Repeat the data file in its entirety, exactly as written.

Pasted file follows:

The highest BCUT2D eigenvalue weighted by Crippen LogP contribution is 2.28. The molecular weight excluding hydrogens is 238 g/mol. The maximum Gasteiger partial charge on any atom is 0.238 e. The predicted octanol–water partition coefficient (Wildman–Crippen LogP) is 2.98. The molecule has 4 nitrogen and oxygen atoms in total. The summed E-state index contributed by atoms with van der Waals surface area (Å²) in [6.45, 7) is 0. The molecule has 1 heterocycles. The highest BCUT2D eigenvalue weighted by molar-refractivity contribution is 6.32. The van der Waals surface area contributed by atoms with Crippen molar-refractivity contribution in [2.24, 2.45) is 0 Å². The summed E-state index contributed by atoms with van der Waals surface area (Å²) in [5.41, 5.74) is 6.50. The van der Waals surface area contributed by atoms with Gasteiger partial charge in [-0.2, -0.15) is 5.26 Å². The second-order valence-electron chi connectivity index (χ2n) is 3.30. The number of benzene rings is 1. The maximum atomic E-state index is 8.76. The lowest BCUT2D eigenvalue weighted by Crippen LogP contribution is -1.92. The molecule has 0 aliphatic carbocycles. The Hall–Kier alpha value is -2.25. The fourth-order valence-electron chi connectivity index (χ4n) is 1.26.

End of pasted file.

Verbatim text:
The highest BCUT2D eigenvalue weighted by Crippen LogP contribution is 2.28. The molecular weight excluding hydrogens is 238 g/mol. The maximum Gasteiger partial charge on any atom is 0.238 e. The predicted octanol–water partition coefficient (Wildman–Crippen LogP) is 2.98. The molecule has 4 nitrogen and oxygen atoms in total. The summed E-state index contributed by atoms with van der Waals surface area (Å²) in [6.45, 7) is 0. The molecule has 1 heterocycles. The highest BCUT2D eigenvalue weighted by molar-refractivity contribution is 6.32. The van der Waals surface area contributed by atoms with Crippen molar-refractivity contribution in [2.24, 2.45) is 0 Å². The summed E-state index contributed by atoms with van der Waals surface area (Å²) in [5.41, 5.74) is 6.50. The van der Waals surface area contributed by atoms with Gasteiger partial charge in [-0.2, -0.15) is 5.26 Å². The second-order valence-electron chi connectivity index (χ2n) is 3.30. The number of benzene rings is 1. The maximum atomic E-state index is 8.76. The lowest BCUT2D eigenvalue weighted by Crippen LogP contribution is -1.92. The molecule has 0 aliphatic carbocycles. The Hall–Kier alpha value is -2.25. The fourth-order valence-electron chi connectivity index (χ4n) is 1.26.